The intention was to create a RAID technology eliminating bottlenecks which for increasing processor speed and memory size, devices communicate with I / O. Authors draw attention to the fact that under the law Amdahl'a a 10 fold increase in processor speed will only 5cio fold increase if we leave the other components unchanged. In the case of 100 times the processing speed improvement, effective performance increase will be only a 10 times the previous one.
Initially, the standard has been developed for the SCSI interface and because of the significant cost of equipment, until recently this technology was applicable only in expensive servers and workstations. In the past few years there has been a marked prevalence of RAID systems which was related to adopting technology for IDE (Integrated Drive Electronics). Already quite a few years and today more and more, meets a motherboard with an integrated disk controller that supports two basic levels of 0 and 1, and their combination.
By the way, the zero-level RAID easiest to explain the idea of "stripping" - means the division of data into fragments and record the entire surface of the matrix, which is achieved through improvements in efficiency of disk operations. Imagine a block of data depicted by a string of consecutive letters ABCDEF ... When saving an interlaced consecutive letters are stored on other drives by what we get is the aforementioned increase in productivity, if the controller allows to make simultaneous records / readings. It should be noted that this level was not in the original study, however, is one of the RAID configuration.
Level 0 allows maximum (100%) efficient use of disk space (if we apply the same capacity drives). The main disadvantage of this configuration is a total absence of fault tolerance - if one of the disk array, permanently lose all data stored on it.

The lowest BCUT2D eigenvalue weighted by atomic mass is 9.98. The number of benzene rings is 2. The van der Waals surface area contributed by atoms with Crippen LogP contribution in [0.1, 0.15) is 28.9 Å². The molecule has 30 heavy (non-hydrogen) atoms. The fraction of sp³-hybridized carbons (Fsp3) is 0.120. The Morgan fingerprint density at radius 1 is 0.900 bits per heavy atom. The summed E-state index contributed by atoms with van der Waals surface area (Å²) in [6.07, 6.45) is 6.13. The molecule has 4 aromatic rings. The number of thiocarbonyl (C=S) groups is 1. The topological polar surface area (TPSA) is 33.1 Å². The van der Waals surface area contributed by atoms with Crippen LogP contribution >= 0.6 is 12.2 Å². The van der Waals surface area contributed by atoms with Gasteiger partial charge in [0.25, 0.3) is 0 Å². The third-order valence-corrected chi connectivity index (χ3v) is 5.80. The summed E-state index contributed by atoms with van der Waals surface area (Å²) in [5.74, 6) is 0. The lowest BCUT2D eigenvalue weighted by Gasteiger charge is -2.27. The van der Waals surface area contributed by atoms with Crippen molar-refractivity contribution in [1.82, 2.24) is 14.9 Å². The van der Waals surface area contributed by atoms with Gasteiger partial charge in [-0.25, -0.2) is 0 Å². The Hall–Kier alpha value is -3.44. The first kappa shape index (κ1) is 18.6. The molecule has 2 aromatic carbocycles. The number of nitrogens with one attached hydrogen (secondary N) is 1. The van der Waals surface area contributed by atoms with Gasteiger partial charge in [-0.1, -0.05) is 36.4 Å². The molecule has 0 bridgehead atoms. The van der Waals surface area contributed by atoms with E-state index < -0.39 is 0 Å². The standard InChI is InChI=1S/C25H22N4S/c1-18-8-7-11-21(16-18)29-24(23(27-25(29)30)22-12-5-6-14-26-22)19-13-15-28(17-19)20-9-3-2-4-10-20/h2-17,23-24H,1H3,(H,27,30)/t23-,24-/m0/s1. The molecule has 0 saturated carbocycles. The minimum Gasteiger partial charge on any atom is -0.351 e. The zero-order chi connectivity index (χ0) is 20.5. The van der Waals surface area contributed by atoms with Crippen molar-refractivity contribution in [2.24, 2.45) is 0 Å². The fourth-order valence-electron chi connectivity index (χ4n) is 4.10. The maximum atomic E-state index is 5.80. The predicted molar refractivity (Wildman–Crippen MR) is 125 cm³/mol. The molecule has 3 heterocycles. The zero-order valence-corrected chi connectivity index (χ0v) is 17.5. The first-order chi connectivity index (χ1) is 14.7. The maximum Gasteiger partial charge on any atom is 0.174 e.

In this case we are dealing with considerable redundancy - each disk array has its mirror image - an exact copy of that in the event of damage to the root disk takes over his role. The greatest reliability can be achieved when using "mirroring'u" with "duplexingiem" in which we use controller mirrored disks. The level of safety
The high level of fault tolerance requires 100% redundancy - by which the efficient use of disk space is 50%. The unquestionable advantage is the relatively quick recovery and the fact that even the simplest controllers support the so-called. "Hot-sparing." This configuration is used in applications requiring a high level of fault tolerance at the lowest cost - a small database systems, servers, industrial.
RAID level 2 is fairly non-standard solution-oriented high level of fault tolerance. Stripping in this case takes place at the byte level and the applied redundancy is related to the correction of Hamming codes. Redundant data are determined at each write operation and read to validate stored data accurately. Level 2 requires multiple disks to store redundant data thus decreasing efficiency in the use of disk space. For example - 10 disks with data redundancy requires 4 disks (71% efficiency), 32 hard drives dodatokwych need seven (82% efficiency). This configuration allows for correction of errors on the fly, but it is only possible if a single disk failure. This level is not currently used.
In RAID level 3, just to level 2, also we are dealing with "strippingiem" at the byte level, but the redundancy is reduced to generate the appropriate sequence of parity bits. In connection with the use of a single disk redundancy gain greater efficiency in the use of disk space. But the fact that all the redundant information is stored on the same drive adversely affect the performance of disk operations due to the need of continuous references to the drive. The matrix for this configuration is able to survive one disk failure, but the potential recovery can be relatively time consuming and take several hours.